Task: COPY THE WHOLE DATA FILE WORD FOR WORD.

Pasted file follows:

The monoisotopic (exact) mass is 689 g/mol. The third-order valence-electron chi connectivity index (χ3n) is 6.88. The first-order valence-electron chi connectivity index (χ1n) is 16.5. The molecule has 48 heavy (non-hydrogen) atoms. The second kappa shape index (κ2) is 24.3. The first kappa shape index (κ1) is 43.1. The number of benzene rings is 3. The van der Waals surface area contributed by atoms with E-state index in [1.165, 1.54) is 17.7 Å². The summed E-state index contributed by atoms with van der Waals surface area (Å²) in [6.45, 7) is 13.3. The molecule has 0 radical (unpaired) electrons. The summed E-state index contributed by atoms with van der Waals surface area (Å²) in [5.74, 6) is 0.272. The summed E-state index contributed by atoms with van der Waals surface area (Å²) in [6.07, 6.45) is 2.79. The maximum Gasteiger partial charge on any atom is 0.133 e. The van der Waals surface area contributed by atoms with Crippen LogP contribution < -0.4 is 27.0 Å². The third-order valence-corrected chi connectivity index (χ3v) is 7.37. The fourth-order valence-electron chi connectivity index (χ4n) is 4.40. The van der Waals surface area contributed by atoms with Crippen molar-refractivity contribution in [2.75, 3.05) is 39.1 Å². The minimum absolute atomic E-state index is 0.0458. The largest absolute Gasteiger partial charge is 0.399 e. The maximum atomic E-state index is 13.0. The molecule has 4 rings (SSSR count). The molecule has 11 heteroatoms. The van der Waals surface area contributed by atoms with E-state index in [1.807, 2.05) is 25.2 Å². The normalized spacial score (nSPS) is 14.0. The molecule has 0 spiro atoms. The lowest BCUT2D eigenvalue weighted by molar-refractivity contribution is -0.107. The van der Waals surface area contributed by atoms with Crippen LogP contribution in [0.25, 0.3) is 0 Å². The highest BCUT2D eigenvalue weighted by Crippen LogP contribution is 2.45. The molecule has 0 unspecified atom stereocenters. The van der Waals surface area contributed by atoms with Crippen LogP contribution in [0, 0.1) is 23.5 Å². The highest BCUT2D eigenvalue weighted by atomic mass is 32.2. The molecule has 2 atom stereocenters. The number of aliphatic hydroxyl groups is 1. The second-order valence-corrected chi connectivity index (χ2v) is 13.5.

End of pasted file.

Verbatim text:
The monoisotopic (exact) mass is 689 g/mol. The third-order valence-electron chi connectivity index (χ3n) is 6.88. The first-order valence-electron chi connectivity index (χ1n) is 16.5. The molecule has 48 heavy (non-hydrogen) atoms. The second kappa shape index (κ2) is 24.3. The first kappa shape index (κ1) is 43.1. The number of benzene rings is 3. The van der Waals surface area contributed by atoms with E-state index in [1.165, 1.54) is 17.7 Å². The summed E-state index contributed by atoms with van der Waals surface area (Å²) in [6.45, 7) is 13.3. The molecule has 0 radical (unpaired) electrons. The summed E-state index contributed by atoms with van der Waals surface area (Å²) in [5.74, 6) is 0.272. The summed E-state index contributed by atoms with van der Waals surface area (Å²) in [6.07, 6.45) is 2.79. The maximum Gasteiger partial charge on any atom is 0.133 e. The van der Waals surface area contributed by atoms with Crippen LogP contribution < -0.4 is 27.0 Å². The third-order valence-corrected chi connectivity index (χ3v) is 7.37. The fourth-order valence-electron chi connectivity index (χ4n) is 4.40. The van der Waals surface area contributed by atoms with Crippen molar-refractivity contribution in [2.75, 3.05) is 39.1 Å². The minimum absolute atomic E-state index is 0.0458. The largest absolute Gasteiger partial charge is 0.399 e. The maximum atomic E-state index is 13.0. The molecule has 4 rings (SSSR count). The molecule has 11 heteroatoms. The van der Waals surface area contributed by atoms with E-state index in [1.807, 2.05) is 25.2 Å². The normalized spacial score (nSPS) is 14.0. The molecule has 0 spiro atoms. The lowest BCUT2D eigenvalue weighted by molar-refractivity contribution is -0.107. The van der Waals surface area contributed by atoms with Crippen LogP contribution in [0.25, 0.3) is 0 Å². The highest BCUT2D eigenvalue weighted by Crippen LogP contribution is 2.45. The molecule has 0 unspecified atom stereocenters. The van der Waals surface area contributed by atoms with Crippen LogP contribution in [0, 0.1) is 23.5 Å². The highest BCUT2D eigenvalue weighted by atomic mass is 32.2. The molecule has 2 atom stereocenters. The number of aliphatic hydroxyl groups is 1. The second-order valence-corrected chi connectivity index (χ2v) is 13.5.